Hostess Liquidation Gets Court Approval

15,000 workers are losing their jobs, and the Twinkie is losing its lifeline

By Sam Schulz
|  Wednesday, Nov 21, 2012  |  Updated 5:44 PM CDT
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A bankruptcy court judge has approved Hostess Brands' request to begin winding down operations. The ruling came after the maker of Twinkies and Ding Dongs failed in last-ditch negotiations to end a strike by its second-largest union. That means that Hostess can now shed its 18,000 workers and sell off its brands.

Ken Kalthoff, NBC 5 News

A bankruptcy court judge has approved Hostess Brands' request to begin winding down operations. The ruling came after the maker of Twinkies and Ding Dongs failed in last-ditch negotiations to end a strike by its second-largest union. That means that Hostess can now shed its 18,000 workers and sell off its brands.

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The Twinkie has lost its lifeline, and 15,000 Hostess employees are losing their jobs.

A bankruptcy judge gave Hostess the go-ahead Wednesday to wind down its operations and sell off its assets, after the ailing snack cake behemoth's last-ditch stab at mediation with its bakers' union failed.

The company is now moving ahead with its plans to shut down all its plants and liquidate.

Its CEO Gregory Rayburn told the White Plains, N.Y., bankruptcy court on Wednesday morning that it would fire 15,000 employees today so they could start collecting unemployment, Bloomberg News reported.

By afternoon, the company had Judge Robert Drain's go-ahead to start selling off its assets, after one of its lawyers said in a hearing that there was "very intense" competition for some of its brands — not just Twinkies, but Wonder bread, Hostess CupCakes, Ding Dongs and Ho Hos too.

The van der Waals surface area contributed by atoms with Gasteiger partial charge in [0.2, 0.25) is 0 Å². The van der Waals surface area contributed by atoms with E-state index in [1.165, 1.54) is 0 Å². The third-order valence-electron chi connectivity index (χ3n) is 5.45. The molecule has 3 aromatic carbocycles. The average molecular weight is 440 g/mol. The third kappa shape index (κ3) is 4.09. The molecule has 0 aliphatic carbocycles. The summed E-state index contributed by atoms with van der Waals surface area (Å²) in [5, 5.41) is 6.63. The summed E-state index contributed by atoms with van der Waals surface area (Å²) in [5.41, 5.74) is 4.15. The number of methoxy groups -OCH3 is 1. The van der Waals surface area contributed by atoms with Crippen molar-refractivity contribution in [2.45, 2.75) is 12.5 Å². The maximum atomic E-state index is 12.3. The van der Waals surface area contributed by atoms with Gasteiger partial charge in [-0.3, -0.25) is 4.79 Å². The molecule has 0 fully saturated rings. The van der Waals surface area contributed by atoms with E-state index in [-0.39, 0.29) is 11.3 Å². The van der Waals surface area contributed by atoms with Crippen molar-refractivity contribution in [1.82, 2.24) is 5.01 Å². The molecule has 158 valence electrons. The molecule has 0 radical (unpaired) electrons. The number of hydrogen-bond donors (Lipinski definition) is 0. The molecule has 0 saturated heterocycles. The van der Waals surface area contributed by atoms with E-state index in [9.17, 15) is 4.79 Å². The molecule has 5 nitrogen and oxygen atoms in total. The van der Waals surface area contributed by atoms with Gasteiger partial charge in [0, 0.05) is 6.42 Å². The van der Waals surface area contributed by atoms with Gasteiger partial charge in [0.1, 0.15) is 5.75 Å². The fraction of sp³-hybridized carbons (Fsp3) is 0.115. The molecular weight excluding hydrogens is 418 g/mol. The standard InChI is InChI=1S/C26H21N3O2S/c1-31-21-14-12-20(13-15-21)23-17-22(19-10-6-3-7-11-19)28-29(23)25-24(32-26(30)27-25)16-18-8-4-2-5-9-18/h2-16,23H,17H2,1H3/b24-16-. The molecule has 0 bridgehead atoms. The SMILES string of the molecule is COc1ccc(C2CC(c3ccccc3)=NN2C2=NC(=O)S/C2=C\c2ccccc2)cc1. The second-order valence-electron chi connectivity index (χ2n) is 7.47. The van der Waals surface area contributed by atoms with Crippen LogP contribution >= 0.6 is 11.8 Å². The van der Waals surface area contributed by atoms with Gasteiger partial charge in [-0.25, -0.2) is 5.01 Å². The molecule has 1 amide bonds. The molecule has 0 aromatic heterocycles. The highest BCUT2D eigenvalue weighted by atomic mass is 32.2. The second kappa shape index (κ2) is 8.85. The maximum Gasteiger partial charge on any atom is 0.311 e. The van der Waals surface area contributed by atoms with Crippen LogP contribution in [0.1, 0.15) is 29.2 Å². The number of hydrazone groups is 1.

Rayburn said that Hostess wants to keep on another 3,000 workers temporarily to clean equipment at the 36 bakeries, 242 depots, 216 retail stores and 311 hybrid facilities it wants court permission to close.

Hostess' liquidation plans, which it announced days ago before its failed last-ditch effort at mediation, came on the heels of a strike by its bakers union, a spokesman said Tuesday.

After the company's announcement, Judge Drain had asked the parties to head to mediation on Monday, but the president of the Bakery, Confectionary, Tobacco and Grain Millers Union didn't attend the session. "I'm not too optimistic," he told the Wall Street Journal on Tuesday.

Ken Hall, the general secretary-treasurer of the Teamsters union that represents the company's drivers, called the failed mediation a "tragic outcome."

Hostess had originally planned to restructure while under Chapter 11 protection.

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